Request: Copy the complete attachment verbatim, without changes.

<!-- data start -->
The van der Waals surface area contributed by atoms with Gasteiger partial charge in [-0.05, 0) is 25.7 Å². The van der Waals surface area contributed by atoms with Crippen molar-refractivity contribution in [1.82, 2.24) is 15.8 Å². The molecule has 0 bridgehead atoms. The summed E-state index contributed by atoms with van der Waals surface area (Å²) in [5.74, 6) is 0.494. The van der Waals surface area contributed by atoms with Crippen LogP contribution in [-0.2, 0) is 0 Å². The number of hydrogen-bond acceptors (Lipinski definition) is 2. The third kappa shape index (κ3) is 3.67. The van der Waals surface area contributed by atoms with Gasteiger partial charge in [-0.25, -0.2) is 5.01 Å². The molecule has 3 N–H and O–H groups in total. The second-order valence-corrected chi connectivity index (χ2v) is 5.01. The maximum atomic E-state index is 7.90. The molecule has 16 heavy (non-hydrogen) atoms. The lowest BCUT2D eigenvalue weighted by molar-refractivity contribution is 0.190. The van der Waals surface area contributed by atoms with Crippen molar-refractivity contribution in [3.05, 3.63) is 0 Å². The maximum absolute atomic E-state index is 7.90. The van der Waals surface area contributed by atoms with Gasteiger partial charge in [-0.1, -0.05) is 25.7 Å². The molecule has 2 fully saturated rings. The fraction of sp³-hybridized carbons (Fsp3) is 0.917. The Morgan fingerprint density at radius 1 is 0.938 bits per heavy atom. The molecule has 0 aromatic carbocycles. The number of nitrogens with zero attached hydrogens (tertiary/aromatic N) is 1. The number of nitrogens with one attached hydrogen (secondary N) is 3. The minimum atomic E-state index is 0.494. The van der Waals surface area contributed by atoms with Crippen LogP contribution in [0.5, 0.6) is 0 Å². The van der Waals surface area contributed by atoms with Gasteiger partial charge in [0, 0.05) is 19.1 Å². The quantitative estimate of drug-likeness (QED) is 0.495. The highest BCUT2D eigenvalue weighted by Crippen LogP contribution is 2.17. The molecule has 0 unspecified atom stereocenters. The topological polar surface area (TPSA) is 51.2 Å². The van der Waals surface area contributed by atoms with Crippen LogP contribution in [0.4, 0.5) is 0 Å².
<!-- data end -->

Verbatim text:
The van der Waals surface area contributed by atoms with Gasteiger partial charge in [-0.05, 0) is 25.7 Å². The van der Waals surface area contributed by atoms with Crippen molar-refractivity contribution in [1.82, 2.24) is 15.8 Å². The molecule has 0 bridgehead atoms. The summed E-state index contributed by atoms with van der Waals surface area (Å²) in [5.74, 6) is 0.494. The van der Waals surface area contributed by atoms with Crippen LogP contribution in [-0.2, 0) is 0 Å². The number of hydrogen-bond acceptors (Lipinski definition) is 2. The third kappa shape index (κ3) is 3.67. The van der Waals surface area contributed by atoms with Gasteiger partial charge in [-0.25, -0.2) is 5.01 Å². The molecule has 3 N–H and O–H groups in total. The second-order valence-corrected chi connectivity index (χ2v) is 5.01. The maximum atomic E-state index is 7.90. The molecule has 16 heavy (non-hydrogen) atoms. The lowest BCUT2D eigenvalue weighted by molar-refractivity contribution is 0.190. The van der Waals surface area contributed by atoms with Crippen molar-refractivity contribution in [3.05, 3.63) is 0 Å². The maximum absolute atomic E-state index is 7.90. The van der Waals surface area contributed by atoms with Gasteiger partial charge in [-0.1, -0.05) is 25.7 Å². The molecule has 2 fully saturated rings. The fraction of sp³-hybridized carbons (Fsp3) is 0.917. The Morgan fingerprint density at radius 1 is 0.938 bits per heavy atom. The molecule has 0 aromatic carbocycles. The number of nitrogens with zero attached hydrogens (tertiary/aromatic N) is 1. The number of nitrogens with one attached hydrogen (secondary N) is 3. The minimum atomic E-state index is 0.494. The van der Waals surface area contributed by atoms with Crippen LogP contribution in [0.5, 0.6) is 0 Å². The van der Waals surface area contributed by atoms with Gasteiger partial charge in [0, 0.05) is 19.1 Å². The quantitative estimate of drug-likeness (QED) is 0.495. The highest BCUT2D eigenvalue weighted by Crippen LogP contribution is 2.17. The molecule has 0 unspecified atom stereocenters. The topological polar surface area (TPSA) is 51.2 Å². The van der Waals surface area contributed by atoms with Crippen LogP contribution in [0.4, 0.5) is 0 Å².